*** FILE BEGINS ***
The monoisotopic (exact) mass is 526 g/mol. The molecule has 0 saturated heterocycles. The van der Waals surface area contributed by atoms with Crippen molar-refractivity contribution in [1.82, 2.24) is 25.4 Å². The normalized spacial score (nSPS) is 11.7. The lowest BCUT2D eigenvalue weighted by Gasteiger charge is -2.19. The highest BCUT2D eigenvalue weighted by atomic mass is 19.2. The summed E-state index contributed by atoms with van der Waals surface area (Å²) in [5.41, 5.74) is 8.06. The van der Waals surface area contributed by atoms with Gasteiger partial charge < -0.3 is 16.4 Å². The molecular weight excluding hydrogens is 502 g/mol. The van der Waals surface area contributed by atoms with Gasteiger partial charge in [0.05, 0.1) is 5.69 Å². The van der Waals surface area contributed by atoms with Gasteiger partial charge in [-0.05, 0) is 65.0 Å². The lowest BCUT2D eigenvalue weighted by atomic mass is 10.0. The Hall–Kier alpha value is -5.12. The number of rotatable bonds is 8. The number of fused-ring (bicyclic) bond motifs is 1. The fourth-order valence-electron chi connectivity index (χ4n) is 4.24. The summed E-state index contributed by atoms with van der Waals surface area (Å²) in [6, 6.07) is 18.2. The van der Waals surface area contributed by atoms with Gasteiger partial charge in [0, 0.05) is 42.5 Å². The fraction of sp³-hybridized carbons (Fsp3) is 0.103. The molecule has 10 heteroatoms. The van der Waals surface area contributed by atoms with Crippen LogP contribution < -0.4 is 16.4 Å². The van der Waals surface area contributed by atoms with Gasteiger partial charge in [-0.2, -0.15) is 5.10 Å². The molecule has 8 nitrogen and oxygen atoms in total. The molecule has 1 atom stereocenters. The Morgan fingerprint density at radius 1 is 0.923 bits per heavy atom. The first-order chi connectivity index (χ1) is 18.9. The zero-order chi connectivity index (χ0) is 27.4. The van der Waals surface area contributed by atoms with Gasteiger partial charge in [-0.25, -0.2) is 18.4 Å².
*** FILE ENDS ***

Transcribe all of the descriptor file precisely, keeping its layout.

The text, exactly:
The monoisotopic (exact) mass is 526 g/mol. The molecule has 0 saturated heterocycles. The van der Waals surface area contributed by atoms with Crippen molar-refractivity contribution in [1.82, 2.24) is 25.4 Å². The normalized spacial score (nSPS) is 11.7. The lowest BCUT2D eigenvalue weighted by Gasteiger charge is -2.19. The highest BCUT2D eigenvalue weighted by atomic mass is 19.2. The summed E-state index contributed by atoms with van der Waals surface area (Å²) in [5.41, 5.74) is 8.06. The van der Waals surface area contributed by atoms with Gasteiger partial charge < -0.3 is 16.4 Å². The molecular weight excluding hydrogens is 502 g/mol. The van der Waals surface area contributed by atoms with Gasteiger partial charge in [0.05, 0.1) is 5.69 Å². The van der Waals surface area contributed by atoms with Gasteiger partial charge in [-0.05, 0) is 65.0 Å². The lowest BCUT2D eigenvalue weighted by atomic mass is 10.0. The Hall–Kier alpha value is -5.12. The number of rotatable bonds is 8. The number of fused-ring (bicyclic) bond motifs is 1. The fourth-order valence-electron chi connectivity index (χ4n) is 4.24. The summed E-state index contributed by atoms with van der Waals surface area (Å²) in [6, 6.07) is 18.2. The van der Waals surface area contributed by atoms with Gasteiger partial charge in [0, 0.05) is 42.5 Å². The fraction of sp³-hybridized carbons (Fsp3) is 0.103. The molecule has 10 heteroatoms. The van der Waals surface area contributed by atoms with Crippen LogP contribution < -0.4 is 16.4 Å². The van der Waals surface area contributed by atoms with Gasteiger partial charge in [-0.2, -0.15) is 5.10 Å². The molecule has 8 nitrogen and oxygen atoms in total. The molecule has 1 atom stereocenters. The Morgan fingerprint density at radius 1 is 0.923 bits per heavy atom. The first-order chi connectivity index (χ1) is 18.9. The zero-order chi connectivity index (χ0) is 27.4. The van der Waals surface area contributed by atoms with Gasteiger partial charge in [-0.25, -0.2) is 18.4 Å².